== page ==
The outcome, expected to be announced in the coming months, will be the biggest development in Irish retail banking in recent years.

A potential exit of Ulster Bank follows the departure of a string of overseas lenders, including Bank of Scotland, Danske Bank and Rabobank which retrenched from the Republic following the 2008 crash. The move would increase the dominance of Bank of Ireland and AIB in a market where local lenders Anglo Irish Bank and Irish Nationwide Building Society also imploded.

Ulster Bank has about a 15 per cent share of the mortgage market, 20 per cent of small business (SME) lending and a strong corporate banking business – making its potential exit much more significant than that of any of the other overseas banks.

"Ireland already has one of the least competitive mortgage markets in Europe. An exit of Ulster Bank would only make things worse for borrowers," said John O'Connell, general secretary of the Financial Services Union (FSU), who is pushing for a proper debate between policymakers, regulators, bankers and consumer bodies on the future of banking.

“They said the banks were too big to fail back in 2008. The remaining banks are even more dominant now. We are sleepwalking into duopoly.”

The arrival of Avant Money, a unit of Spanish lender Bankinter, into the Irish mortgage market in late 2020, offering rates of below 2 per cent for properties with loan-to-value ratios of 60 per cent or less, will not replace Ulster Bank. But it is the market for small- to medium-sized enterprises (SMEs) that will be most affected, as the number of banks really serving this area will be cut to two: AIB and Bank of Ireland.

Hughes sees an opportunity for Permanent TSB, which has designs on developing an SME book from a small base, to snap up Ulster Bank’s business loan book – delivering a win for the bank and the State. Other banks would be expected to bid for the UK-owned bank’s remaining loans alongside overseas investment firms if NatWest does decide to call time on its Irish unit.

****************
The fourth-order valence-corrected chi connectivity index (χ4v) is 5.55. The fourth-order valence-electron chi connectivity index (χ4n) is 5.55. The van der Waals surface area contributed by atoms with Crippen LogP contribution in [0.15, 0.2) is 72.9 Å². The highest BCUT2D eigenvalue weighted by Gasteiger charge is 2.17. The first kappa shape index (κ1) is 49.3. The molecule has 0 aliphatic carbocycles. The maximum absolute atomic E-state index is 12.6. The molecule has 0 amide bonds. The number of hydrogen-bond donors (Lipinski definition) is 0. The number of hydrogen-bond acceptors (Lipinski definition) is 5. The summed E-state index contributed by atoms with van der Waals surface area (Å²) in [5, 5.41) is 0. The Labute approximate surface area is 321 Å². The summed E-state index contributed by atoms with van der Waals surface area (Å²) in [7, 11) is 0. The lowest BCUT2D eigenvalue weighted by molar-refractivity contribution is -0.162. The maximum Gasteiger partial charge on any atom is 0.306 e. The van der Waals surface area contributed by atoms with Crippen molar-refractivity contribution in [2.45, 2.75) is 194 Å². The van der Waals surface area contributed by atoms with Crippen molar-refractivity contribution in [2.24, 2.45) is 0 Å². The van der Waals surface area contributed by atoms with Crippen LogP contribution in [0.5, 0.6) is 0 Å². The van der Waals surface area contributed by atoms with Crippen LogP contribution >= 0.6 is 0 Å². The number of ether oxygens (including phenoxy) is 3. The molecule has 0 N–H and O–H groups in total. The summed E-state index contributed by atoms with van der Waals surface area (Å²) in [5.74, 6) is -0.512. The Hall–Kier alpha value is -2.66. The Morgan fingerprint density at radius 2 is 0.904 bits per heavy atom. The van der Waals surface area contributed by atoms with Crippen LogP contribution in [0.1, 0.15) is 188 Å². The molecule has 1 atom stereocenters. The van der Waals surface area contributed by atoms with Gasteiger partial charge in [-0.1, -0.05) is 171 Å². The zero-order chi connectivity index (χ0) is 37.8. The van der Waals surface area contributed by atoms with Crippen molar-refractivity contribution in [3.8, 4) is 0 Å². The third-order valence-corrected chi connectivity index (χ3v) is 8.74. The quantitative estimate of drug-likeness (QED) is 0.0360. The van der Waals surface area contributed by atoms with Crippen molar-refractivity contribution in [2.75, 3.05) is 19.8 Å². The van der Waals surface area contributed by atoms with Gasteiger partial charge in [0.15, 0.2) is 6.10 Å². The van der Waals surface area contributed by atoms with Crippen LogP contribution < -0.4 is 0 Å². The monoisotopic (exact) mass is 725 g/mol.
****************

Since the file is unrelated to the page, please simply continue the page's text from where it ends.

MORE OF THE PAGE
Tracker mortgages

Meanwhile, five years after the Central Bank ordered lenders to go through their mortgage books for cases where borrowers were wrongly denied their right to a cheap tracker loan linked to the European Central Bank (ECB) rate, or were otherwise overcharged, a line still has not been drawn under the scandal.

In September, KBC Bank Ireland was fined €18.3 million for its role in the debacle, following on from PTSB and its former subprime lending unit Springboard Mortgages being levied with €25.5 million of sanctions in recent years.

The regulator is continuing to carry out enforcement investigations against four other lenders – Bank of Ireland, AIB and its EBS unit, and Ulster Bank. The industry has admitted to about 40,500 cases where borrowers were affected by the tracker fiasco, and has paid out about €710 million in refunds and compensation to date.

The Financial Services and Pensions Ombudsman is currently looking at a number of tracker-related complaints from customers that may have wider ramifications. The tracker story will continue to hang over the industry in 2021.

Loan sales

While banks stalled planned sales of non-performing loan (NPLs) earlier this year – as they devoted their attention to dealing with the Covid crisis – AIB recently relaunched a planned sale of a portfolio of mortgage loans that are deeply in arrears.

The book, dubbed Project Oak, initially included loans that had an original value of €1.3 billion and was expected to achieve a discounted rate of between €700 million and €800 million.

It is understood that the level of loans in the portfolio has since declined, due to ongoing loan restructuring. A portion of family home loans back on the market are earmarked to be taken over by so-called “ethical” finance houses and charities that have been set up to use the State’s mortgage-to-rent scheme.

Bank of Ireland, also under pressure to resolve legacy NPLs as the sector faces a spike in Covid-related defaults, is preparing to shift a pool of soured mortgages early this year. The bank is known to be looking at refinancing these loans in the bond market through a process called securitisation.

The European Commission, meanwhile, set out proposals in December to develop the international market for problem loans to prevent another spike in NPLs across the euro zone banking system.

The focus in Ireland, for now, is on shifting NPLs that remain from the last crisis. But is it only a matter of time before banks turn to attention to getting rid of the more intractable problem loans stemming from the pandemic?